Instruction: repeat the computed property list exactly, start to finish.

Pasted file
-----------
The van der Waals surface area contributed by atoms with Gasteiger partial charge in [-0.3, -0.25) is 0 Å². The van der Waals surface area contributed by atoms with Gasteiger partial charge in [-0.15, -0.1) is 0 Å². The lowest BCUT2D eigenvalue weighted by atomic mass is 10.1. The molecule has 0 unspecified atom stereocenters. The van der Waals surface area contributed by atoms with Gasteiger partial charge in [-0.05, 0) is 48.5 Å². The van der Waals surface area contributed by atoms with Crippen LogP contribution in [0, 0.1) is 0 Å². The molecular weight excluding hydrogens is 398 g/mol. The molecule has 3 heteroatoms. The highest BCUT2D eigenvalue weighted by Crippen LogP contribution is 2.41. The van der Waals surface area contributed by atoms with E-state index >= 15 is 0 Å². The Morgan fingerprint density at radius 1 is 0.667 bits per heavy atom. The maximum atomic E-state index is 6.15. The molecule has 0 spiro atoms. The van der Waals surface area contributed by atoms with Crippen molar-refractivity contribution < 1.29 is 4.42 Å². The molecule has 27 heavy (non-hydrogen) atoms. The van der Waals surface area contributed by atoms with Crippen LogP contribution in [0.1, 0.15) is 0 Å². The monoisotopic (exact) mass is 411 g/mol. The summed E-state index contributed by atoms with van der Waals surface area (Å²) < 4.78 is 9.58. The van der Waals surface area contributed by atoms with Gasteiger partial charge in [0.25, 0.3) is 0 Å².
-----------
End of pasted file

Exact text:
The van der Waals surface area contributed by atoms with Gasteiger partial charge in [-0.3, -0.25) is 0 Å². The van der Waals surface area contributed by atoms with Gasteiger partial charge in [-0.15, -0.1) is 0 Å². The lowest BCUT2D eigenvalue weighted by atomic mass is 10.1. The molecule has 0 unspecified atom stereocenters. The van der Waals surface area contributed by atoms with Gasteiger partial charge in [-0.05, 0) is 48.5 Å². The van der Waals surface area contributed by atoms with Crippen LogP contribution in [0, 0.1) is 0 Å². The molecular weight excluding hydrogens is 398 g/mol. The molecule has 3 heteroatoms. The highest BCUT2D eigenvalue weighted by Crippen LogP contribution is 2.41. The van der Waals surface area contributed by atoms with E-state index >= 15 is 0 Å². The Morgan fingerprint density at radius 1 is 0.667 bits per heavy atom. The maximum atomic E-state index is 6.15. The molecule has 0 spiro atoms. The van der Waals surface area contributed by atoms with Crippen molar-refractivity contribution < 1.29 is 4.42 Å². The molecule has 27 heavy (non-hydrogen) atoms. The van der Waals surface area contributed by atoms with Crippen LogP contribution in [0.1, 0.15) is 0 Å². The monoisotopic (exact) mass is 411 g/mol. The summed E-state index contributed by atoms with van der Waals surface area (Å²) < 4.78 is 9.58. The van der Waals surface area contributed by atoms with Gasteiger partial charge in [0.25, 0.3) is 0 Å².